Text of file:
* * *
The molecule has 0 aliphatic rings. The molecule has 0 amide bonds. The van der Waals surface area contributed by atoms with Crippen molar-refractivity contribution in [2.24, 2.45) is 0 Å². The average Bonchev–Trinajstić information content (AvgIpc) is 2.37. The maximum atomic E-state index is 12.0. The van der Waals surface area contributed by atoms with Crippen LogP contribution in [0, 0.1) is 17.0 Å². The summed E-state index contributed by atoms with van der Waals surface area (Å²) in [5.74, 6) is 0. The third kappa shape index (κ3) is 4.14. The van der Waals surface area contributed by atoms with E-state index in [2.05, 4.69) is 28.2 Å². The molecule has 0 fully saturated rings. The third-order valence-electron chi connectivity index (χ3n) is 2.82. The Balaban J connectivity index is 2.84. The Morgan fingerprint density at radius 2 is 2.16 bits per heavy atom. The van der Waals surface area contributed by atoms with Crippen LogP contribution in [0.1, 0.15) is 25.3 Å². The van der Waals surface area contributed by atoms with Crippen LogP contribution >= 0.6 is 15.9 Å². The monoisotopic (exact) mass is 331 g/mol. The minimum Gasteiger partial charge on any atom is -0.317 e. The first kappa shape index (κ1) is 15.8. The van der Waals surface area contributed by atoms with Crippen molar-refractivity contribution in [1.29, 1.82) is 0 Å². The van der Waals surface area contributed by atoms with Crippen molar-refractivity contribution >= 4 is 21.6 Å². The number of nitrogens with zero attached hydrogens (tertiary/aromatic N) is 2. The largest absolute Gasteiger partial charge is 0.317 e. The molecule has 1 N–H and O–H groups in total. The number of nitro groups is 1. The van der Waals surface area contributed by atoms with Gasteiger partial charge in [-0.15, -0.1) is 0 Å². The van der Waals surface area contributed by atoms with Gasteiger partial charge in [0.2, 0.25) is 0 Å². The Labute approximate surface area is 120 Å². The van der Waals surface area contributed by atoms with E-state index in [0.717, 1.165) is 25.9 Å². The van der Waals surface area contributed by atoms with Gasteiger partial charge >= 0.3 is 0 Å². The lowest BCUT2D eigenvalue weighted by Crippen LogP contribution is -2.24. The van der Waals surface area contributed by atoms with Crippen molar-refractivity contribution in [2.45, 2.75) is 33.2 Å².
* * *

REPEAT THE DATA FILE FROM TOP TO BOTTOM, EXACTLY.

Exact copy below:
The molecule has 0 aliphatic rings. The molecule has 0 amide bonds. The van der Waals surface area contributed by atoms with Crippen molar-refractivity contribution in [2.24, 2.45) is 0 Å². The average Bonchev–Trinajstić information content (AvgIpc) is 2.37. The maximum atomic E-state index is 12.0. The van der Waals surface area contributed by atoms with Crippen LogP contribution in [0, 0.1) is 17.0 Å². The summed E-state index contributed by atoms with van der Waals surface area (Å²) in [5.74, 6) is 0. The third kappa shape index (κ3) is 4.14. The van der Waals surface area contributed by atoms with E-state index in [2.05, 4.69) is 28.2 Å². The molecule has 0 fully saturated rings. The third-order valence-electron chi connectivity index (χ3n) is 2.82. The Balaban J connectivity index is 2.84. The Morgan fingerprint density at radius 2 is 2.16 bits per heavy atom. The van der Waals surface area contributed by atoms with Crippen LogP contribution in [0.1, 0.15) is 25.3 Å². The van der Waals surface area contributed by atoms with Crippen LogP contribution >= 0.6 is 15.9 Å². The monoisotopic (exact) mass is 331 g/mol. The minimum Gasteiger partial charge on any atom is -0.317 e. The first kappa shape index (κ1) is 15.8. The van der Waals surface area contributed by atoms with Crippen molar-refractivity contribution in [1.29, 1.82) is 0 Å². The van der Waals surface area contributed by atoms with Crippen molar-refractivity contribution >= 4 is 21.6 Å². The number of nitrogens with zero attached hydrogens (tertiary/aromatic N) is 2. The largest absolute Gasteiger partial charge is 0.317 e. The molecule has 1 N–H and O–H groups in total. The number of nitro groups is 1. The van der Waals surface area contributed by atoms with Gasteiger partial charge in [-0.15, -0.1) is 0 Å². The van der Waals surface area contributed by atoms with Gasteiger partial charge in [0.2, 0.25) is 0 Å². The Labute approximate surface area is 120 Å². The van der Waals surface area contributed by atoms with E-state index in [0.717, 1.165) is 25.9 Å². The van der Waals surface area contributed by atoms with Gasteiger partial charge >= 0.3 is 0 Å². The lowest BCUT2D eigenvalue weighted by Crippen LogP contribution is -2.24. The van der Waals surface area contributed by atoms with Crippen molar-refractivity contribution in [2.45, 2.75) is 33.2 Å².